Executives certainly know what social media is. After all, if Facebook users constituted a country, it would be the world’s third largest, behind China and India. Executives can even claim to know what makes social media so potent: its ability to amplify word-of-mouth effects. Yet the vast majority of executives have no idea how to harness social media’s power. Companies diligently establish Twitter feeds and branded Facebook pages, but few have a deep understanding of exactly how social media interacts with consumers to expand product and brand recognition, drive sales and profitability, and engender loyalty.

 

We believe there are two interrelated reasons why social media remains an enigma wrapped in a riddle for many executives, particularly nonmarketers. The first is its seemingly nebulous nature. It’s no secret that consumers increasingly go online to discuss products and brands, seek advice, and offer guidance. Yet it’s often difficult to see where and how to influence these conversations, which take place across an ever-growing variety of platforms, among diverse and dispersed communities, and may occur either with lightning speed or over the course of months. Second, there’s no single measure of social media’s financial impact, and many companies find that it’s difficult to justify devoting significant resources—financial or human—to an activity whose precise effect remains unclear.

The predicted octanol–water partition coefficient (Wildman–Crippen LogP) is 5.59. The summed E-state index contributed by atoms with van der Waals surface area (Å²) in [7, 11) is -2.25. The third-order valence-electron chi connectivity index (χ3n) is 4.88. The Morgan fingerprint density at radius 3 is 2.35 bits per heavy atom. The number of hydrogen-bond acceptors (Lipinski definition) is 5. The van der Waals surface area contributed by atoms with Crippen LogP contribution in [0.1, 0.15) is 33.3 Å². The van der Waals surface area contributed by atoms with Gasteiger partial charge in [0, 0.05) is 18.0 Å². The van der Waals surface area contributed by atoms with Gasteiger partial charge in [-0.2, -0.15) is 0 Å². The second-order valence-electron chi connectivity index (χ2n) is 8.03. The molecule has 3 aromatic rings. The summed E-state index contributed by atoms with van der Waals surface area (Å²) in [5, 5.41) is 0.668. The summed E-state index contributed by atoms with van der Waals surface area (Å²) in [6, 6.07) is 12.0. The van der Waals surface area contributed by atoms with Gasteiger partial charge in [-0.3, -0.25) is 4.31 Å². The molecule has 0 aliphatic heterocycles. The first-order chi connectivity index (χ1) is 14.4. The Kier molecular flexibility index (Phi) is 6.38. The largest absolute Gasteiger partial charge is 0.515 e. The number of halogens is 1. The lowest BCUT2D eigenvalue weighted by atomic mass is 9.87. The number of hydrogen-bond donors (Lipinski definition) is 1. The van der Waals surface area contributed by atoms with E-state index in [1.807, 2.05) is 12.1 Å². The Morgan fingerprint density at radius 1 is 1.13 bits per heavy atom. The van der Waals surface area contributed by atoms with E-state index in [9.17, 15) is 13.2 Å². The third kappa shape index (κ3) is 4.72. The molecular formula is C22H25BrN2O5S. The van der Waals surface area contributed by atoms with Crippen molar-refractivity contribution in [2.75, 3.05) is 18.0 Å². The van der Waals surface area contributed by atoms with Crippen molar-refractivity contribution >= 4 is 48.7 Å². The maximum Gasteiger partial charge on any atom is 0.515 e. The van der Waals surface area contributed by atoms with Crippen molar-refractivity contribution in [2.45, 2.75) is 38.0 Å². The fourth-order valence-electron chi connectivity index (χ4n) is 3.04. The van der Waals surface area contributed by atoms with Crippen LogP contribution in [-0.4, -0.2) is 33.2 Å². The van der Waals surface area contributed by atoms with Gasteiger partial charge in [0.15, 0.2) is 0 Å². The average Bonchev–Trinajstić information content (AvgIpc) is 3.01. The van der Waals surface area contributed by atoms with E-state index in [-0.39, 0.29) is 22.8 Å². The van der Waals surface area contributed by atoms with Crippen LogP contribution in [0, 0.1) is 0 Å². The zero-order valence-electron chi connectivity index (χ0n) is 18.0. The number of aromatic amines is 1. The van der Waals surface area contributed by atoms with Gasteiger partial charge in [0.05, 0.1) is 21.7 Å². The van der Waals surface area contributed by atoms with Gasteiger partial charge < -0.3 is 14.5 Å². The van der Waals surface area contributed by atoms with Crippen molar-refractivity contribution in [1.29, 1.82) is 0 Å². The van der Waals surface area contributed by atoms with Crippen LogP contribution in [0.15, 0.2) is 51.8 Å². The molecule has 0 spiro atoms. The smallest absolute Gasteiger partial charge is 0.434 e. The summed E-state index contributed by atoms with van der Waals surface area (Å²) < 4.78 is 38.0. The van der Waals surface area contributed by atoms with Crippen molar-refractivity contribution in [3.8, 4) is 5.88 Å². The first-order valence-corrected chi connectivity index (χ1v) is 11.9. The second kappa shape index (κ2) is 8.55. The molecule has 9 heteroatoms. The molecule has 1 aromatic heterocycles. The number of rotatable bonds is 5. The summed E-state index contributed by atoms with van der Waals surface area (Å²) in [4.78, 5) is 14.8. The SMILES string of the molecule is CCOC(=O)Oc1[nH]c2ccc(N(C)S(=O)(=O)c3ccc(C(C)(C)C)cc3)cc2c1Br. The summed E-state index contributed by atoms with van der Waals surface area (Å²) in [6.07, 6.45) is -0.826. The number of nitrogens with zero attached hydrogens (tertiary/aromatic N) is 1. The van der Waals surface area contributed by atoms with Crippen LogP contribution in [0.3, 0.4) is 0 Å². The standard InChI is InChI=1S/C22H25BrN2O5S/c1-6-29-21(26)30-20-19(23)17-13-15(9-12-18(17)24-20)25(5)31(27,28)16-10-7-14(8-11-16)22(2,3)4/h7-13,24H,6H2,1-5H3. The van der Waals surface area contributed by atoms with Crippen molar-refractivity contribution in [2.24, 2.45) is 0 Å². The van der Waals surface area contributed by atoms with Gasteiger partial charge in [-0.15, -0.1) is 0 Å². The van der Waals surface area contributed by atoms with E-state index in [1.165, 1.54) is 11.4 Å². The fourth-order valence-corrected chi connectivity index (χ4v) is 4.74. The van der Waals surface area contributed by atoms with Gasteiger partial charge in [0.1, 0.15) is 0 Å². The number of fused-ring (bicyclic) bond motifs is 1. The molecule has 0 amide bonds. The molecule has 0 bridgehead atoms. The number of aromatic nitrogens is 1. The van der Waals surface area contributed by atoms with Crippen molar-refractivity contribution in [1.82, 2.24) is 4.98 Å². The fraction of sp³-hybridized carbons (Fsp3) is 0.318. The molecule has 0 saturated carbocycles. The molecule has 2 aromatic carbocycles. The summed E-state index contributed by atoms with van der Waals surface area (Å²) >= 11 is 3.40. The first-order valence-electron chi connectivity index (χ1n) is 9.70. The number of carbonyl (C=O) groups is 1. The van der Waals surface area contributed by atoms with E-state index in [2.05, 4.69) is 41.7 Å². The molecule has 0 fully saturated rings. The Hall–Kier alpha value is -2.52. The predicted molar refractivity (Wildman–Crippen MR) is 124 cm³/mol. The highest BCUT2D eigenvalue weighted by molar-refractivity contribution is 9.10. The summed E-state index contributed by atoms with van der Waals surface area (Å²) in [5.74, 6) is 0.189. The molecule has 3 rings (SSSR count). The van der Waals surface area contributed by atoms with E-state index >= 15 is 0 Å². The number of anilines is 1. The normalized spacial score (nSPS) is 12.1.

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Seven Power Tips for Spotting Future Leaders

Seven Power Tips for Spotting Future Leaders | Surviving Leadership Chaos | Scoop.it
You’ll fail apart from surrounding yourself with talented people.

 

You’ll fail apart from surrounding yourself with talented people. This means:

 

"Great leaders identify and develop great leaders. "

 

One of my favorite Jack Welch quotes is,

 

"The team with the best players wins.”